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Monument Dedicated at Bingham Fort

Sentinel News

By Clare Olson - Correspondent

Posted on September 2, 2005


Monument dedicated for Bingham Fort of Ogden on Aug. 6.

- Photo by Guy Zesiger

Residents of Ogden's West 2nd Street have a new reminder of their neighborhood's notable history. A six-foot granite monument with plaque now graces the southern sidewalk of the street at approximately 325 West, memorializing Bingham's Fort, a pioneer fort built on this site in 1853 and named after Erastus Bingham.

Perpendicular to the monument, a stone crosswalk spans West Second Street, marking where the western wall of the fort used to be.

The Bingham's Fort site, now a privately-owned farm, is the oldest pioneer site in Weber County. It is listed on the National Register of Historic Places.

On Aug. 6, neighbors, historians and descendants of Erastus Bingham gathered to dedicate the monument. Mary Johnson, president of International Society-Daughters of Utah Pioneers, and Rick Safsten, Ogden City Council Chair, spoke at the dedication. David Stone Montgomery, whose farm is adjacent to the monument site, offered a prayer thanking God for the pioneers who contributed to making the area "blossom like a rose," and for their legacy of citizenship.

A great-great-great-grandson of Erastus Bingham offered the dedicatory prayer. Brent Bingham expressed appreciation for the "lives, commitment, values and service" of the pioneers, specifically Erastus Bingham and his wife, Lucinda G. Bingham. Brent Bingham hopes the monument will be an "inspiration to those who pass by."

Neighbors and descendants of Erastus Bingham attend the dedication of the Bingham Fort monument.

- Photo by Guy Zesiger

Indeed, the monument is a reminder of the work done and sacrifices made by the residents of the 45-acre fort. In addition to constructing the fort walls with rock, poles, willows and mud, residents extended the irrigation ditch (which is still in use today), erected homes, raised livestock and tried to live peaceably with the Native Americans. They built a mercantile, schoolhouse, saw mill and molasses mill for sustenance and community needs. All this was done at the direction of Brigham Young and Bishop Bingham.

Erastus Bingham was an ecclesiastical and community leader, serving as bishop in 1851, Selectman for Ogden City from 1852-1855 and from 1856-1860, and Associate Justice in Ogden City in 1851. Bingham Copper Mine, Bingham Canyon and Bingham Highway are all named for him. Erastus and Lucinda Bingham have more than 30,000 living descendants.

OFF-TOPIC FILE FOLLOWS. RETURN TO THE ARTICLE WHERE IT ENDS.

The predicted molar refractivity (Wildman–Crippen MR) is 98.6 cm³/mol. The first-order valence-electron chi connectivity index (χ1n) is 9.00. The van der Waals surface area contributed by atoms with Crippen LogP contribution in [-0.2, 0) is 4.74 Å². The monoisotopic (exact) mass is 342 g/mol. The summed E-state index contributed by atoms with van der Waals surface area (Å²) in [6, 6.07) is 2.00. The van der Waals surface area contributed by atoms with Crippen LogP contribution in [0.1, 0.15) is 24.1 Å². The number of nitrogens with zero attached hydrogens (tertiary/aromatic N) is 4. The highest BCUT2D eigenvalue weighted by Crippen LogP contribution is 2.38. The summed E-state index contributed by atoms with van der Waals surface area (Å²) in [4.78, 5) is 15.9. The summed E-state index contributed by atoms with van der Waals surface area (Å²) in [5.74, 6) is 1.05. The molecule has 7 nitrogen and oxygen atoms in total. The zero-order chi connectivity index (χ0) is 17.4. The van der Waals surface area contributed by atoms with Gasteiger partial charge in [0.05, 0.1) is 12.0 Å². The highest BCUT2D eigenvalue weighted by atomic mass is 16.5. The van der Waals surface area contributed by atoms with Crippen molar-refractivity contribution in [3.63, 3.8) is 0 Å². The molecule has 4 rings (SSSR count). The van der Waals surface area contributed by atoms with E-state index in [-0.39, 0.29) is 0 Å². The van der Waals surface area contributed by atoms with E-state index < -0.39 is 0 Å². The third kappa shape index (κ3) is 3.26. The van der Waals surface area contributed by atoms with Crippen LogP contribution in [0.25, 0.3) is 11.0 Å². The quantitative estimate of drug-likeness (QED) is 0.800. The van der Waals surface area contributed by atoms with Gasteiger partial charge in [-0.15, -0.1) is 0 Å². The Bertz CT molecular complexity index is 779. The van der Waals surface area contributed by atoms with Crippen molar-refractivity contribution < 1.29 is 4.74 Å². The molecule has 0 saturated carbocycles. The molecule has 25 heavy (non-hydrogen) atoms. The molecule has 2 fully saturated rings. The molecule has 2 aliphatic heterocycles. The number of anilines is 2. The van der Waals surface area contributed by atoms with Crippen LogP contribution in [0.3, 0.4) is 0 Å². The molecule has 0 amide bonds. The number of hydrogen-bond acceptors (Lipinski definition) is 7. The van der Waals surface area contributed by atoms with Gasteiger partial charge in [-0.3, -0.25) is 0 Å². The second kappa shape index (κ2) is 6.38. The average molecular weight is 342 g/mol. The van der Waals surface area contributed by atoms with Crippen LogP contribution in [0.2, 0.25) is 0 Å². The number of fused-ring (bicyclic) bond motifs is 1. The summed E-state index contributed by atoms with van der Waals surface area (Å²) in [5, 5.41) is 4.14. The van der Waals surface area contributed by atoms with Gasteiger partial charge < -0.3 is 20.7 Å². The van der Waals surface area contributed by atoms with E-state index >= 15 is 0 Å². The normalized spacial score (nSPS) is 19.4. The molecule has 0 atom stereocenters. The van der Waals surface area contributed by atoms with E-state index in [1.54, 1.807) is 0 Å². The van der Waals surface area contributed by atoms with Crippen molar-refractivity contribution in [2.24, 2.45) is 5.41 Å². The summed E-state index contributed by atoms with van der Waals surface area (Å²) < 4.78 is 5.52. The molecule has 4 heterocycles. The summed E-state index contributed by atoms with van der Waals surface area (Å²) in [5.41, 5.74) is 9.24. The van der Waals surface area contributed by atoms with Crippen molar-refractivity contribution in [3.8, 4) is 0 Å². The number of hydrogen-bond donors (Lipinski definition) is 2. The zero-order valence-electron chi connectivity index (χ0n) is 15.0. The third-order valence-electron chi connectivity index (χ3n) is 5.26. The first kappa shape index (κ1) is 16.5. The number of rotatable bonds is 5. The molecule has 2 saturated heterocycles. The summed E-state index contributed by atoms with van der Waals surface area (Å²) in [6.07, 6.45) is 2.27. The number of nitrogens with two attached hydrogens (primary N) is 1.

Pamela Carlene Nelson was key in organizing the memorial project. Nelson is a member of Friends of Bingham's Fort, a great-great-great-granddaughter of Erastus Bingham and a historian. For her, the monument is one way to preserve her heritage and to understand who her ancestors were. The history of the fort is not about dates but about people and family.

David Montgomery was also instrumental in bringing the monument to West 2nd Street, contributing his own resources of time, money and historical documents.

"The past is being torn down and forgotten," Montgomery said. "We need to preserve the past so we can better appreciate what we have today."

Many other people and organizations contributed time, money and talents to the project, notably Nelson Intermountain Crane and Busenbark Construction. These companies undertook the arduous task of relocating the granite slab from its previous location at Ogden's Five Points to West 2nd Street.

The monument was originally placed at Five Points in 1951 by Daughters of Utah Pioneers but was relocated to West 2nd Street in 2004 because the widened road brought the curb close to the monument and the new sidewalk ran behind the monument, making it difficult to read. The slab received its new plaque in 2005, with the old plaque remaining on the back side where it may still be seen.

The Bingham Fort Memorial is sponsored by Friends of Bingham's Fort, Daughters of Utah Pioneers and Our Families Roots Organization. Future projects for the area include a monument to the "Indian Tree" and returning Erastus Bingham's cabin, currently in Lagoon's Pioneer Village, to its original location.

Steve Johnson, president of the non-profit Our Families Roots Organization, filmed the dedication and will include it in a documentary about Bingham's Fort. Johnson encouraged everyone interested in learning more about these projects or the history of the area to contact him at 721-6505.

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